Don’t pad it out for the sake of length
Pretty much all the stuff I look at is online. Don’t provide a list of links. Send one link with a montage or showreel of your work. If you have designs or illustrations, they should be obvious on the screen and simple to navigate. I am stupid. Most people can’t make it through the best stuff on the web without occasionally skipping bits, so they’re not going to watch your showreel from start to finish if it’s too long.
Keep it short. People always remember the worst thing on your showreel; so don’t pad it out for the sake of length. No showreel should be longer than three minutes. If people like it, they’ll check out your other stuff, just don’t present all that other stuff straight off the bat.
– Grant Orchard, Filmmaker, Studio AKA
Make it relevant to the recipient
Less is so much more. I want there to be a real reason for every image, and only want to see the pictures you enjoyed making. If you show work you’re very proud of, it leads to being commissioned for more of the same. If you don’t love it, I am unlikely to as well. And before you reach out to people, it’s important to research whether your work is relevant for that particular publication. Do you enjoy what they are already doing? I also love receiving personal emails and newsletters from photographers; this quickly updates me on their newest work, shows they are out there taking pictures and that they have faith in what they are producing.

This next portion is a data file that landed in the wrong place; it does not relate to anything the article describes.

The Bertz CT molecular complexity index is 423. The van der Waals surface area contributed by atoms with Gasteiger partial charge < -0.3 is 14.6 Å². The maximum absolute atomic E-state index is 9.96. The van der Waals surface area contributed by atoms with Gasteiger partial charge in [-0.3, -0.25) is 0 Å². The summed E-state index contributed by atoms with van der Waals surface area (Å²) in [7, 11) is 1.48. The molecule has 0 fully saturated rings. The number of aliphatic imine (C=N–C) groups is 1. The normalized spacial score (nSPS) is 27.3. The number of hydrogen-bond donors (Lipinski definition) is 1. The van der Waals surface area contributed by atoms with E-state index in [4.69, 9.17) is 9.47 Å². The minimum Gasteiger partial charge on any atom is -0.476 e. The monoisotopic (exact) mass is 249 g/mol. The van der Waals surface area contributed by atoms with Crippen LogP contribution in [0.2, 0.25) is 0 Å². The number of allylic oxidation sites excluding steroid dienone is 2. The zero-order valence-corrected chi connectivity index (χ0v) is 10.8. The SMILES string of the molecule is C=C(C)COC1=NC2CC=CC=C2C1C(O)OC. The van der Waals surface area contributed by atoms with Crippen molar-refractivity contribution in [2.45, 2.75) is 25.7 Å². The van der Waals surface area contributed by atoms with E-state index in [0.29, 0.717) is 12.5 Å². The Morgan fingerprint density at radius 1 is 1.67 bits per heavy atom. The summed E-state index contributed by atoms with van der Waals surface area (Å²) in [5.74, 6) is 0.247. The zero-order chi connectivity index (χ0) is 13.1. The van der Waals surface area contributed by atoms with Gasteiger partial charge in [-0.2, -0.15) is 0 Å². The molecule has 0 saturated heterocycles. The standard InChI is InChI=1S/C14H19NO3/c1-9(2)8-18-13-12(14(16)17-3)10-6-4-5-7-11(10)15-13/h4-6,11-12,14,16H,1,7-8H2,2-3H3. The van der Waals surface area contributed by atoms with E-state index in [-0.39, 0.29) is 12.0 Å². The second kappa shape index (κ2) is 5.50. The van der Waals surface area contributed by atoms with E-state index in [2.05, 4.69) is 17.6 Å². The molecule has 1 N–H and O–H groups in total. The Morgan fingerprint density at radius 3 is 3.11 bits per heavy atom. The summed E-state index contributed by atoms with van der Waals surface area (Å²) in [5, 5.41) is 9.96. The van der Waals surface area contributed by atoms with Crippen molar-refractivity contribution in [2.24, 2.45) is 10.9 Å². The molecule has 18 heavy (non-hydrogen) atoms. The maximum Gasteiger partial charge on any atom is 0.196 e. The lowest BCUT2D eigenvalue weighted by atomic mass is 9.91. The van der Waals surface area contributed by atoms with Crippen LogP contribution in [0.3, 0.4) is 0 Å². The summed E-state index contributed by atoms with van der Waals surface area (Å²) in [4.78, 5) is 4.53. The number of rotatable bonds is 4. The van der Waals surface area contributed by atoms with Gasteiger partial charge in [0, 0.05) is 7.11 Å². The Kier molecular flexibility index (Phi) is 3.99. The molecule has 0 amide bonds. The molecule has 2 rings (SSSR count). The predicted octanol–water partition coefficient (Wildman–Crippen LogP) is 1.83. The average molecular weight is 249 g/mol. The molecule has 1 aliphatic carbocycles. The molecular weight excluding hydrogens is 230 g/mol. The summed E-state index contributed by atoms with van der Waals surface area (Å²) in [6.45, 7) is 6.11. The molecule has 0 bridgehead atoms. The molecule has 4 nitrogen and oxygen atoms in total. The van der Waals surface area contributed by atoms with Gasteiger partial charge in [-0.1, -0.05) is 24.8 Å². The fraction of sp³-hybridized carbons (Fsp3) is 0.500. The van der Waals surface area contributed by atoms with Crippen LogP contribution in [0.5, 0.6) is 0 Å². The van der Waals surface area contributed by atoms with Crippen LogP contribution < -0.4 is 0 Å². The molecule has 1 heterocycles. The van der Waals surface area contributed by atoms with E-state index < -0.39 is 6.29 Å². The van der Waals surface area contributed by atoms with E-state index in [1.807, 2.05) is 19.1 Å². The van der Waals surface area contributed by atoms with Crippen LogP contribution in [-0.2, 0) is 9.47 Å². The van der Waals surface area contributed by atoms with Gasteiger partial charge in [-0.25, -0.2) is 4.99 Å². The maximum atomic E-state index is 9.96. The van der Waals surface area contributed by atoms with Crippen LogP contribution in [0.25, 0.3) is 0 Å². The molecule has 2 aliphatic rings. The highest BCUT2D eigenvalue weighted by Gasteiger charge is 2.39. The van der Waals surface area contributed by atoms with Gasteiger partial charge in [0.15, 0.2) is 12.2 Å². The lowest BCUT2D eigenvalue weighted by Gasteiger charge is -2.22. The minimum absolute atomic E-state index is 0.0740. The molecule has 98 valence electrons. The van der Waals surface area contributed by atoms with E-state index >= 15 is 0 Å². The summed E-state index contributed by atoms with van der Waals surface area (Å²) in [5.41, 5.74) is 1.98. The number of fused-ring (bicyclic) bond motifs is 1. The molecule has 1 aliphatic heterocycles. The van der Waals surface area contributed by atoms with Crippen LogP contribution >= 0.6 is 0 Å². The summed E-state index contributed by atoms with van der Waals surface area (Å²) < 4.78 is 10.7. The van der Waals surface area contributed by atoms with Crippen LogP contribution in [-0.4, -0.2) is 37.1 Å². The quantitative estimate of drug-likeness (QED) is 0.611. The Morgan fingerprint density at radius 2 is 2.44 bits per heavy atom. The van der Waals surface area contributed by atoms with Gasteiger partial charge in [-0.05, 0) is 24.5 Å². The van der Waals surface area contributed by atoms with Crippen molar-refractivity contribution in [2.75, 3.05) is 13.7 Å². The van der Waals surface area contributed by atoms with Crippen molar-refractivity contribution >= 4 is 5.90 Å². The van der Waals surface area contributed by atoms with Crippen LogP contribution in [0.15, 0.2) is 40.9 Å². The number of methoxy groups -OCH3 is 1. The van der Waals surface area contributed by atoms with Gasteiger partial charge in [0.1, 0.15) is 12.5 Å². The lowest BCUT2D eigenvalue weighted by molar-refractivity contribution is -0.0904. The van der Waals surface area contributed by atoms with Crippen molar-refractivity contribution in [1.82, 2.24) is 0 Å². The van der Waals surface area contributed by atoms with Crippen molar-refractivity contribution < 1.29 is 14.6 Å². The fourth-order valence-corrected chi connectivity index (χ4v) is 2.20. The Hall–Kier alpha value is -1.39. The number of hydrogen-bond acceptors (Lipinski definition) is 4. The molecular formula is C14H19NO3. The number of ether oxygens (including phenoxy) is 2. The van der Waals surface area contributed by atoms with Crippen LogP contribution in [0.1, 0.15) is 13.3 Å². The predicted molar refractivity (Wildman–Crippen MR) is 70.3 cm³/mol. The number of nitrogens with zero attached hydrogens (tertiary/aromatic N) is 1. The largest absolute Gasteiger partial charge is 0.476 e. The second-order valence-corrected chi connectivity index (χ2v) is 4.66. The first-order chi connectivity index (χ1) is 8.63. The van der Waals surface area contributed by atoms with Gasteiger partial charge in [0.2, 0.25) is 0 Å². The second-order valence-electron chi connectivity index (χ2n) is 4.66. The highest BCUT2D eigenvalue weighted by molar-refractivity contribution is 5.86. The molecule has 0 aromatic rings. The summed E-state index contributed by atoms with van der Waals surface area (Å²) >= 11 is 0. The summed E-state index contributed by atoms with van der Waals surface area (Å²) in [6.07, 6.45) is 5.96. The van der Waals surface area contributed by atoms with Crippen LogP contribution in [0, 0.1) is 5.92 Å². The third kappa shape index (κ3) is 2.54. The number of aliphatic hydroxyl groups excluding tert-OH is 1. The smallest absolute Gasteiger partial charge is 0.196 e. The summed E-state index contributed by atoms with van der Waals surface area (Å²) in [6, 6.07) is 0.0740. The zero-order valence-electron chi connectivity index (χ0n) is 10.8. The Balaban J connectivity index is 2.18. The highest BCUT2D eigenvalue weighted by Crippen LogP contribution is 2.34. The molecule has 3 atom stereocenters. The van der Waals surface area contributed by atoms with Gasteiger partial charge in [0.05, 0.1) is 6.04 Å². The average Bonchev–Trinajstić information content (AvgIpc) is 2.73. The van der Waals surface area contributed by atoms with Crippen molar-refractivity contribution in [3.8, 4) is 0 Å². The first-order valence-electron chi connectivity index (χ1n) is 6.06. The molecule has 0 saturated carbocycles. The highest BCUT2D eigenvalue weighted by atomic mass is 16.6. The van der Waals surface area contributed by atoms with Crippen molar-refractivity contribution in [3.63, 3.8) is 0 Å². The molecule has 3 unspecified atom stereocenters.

– Holly Hay, Photography Director, Wallpaper*
Keep it simple
Keep it simple, and be honest – don’t put shit in you didn’t do. I’ve had recent graduates put the cover of Wallpaper* magazine in their folio, when the truth is, they had a four-week internship there. This is truly puzzling and very transparent. Some of the best designer portfolios I’ve seen (physical or online) are well edited, not too slick and honest about the role they played in the project. When I look at a portfolio, I’m not looking for a superstar (that’s me, and I don’t need another one), I’m looking for someone with ability and an eye.
– David McKendrick, Art Director and Graphic Designer, B.A.M.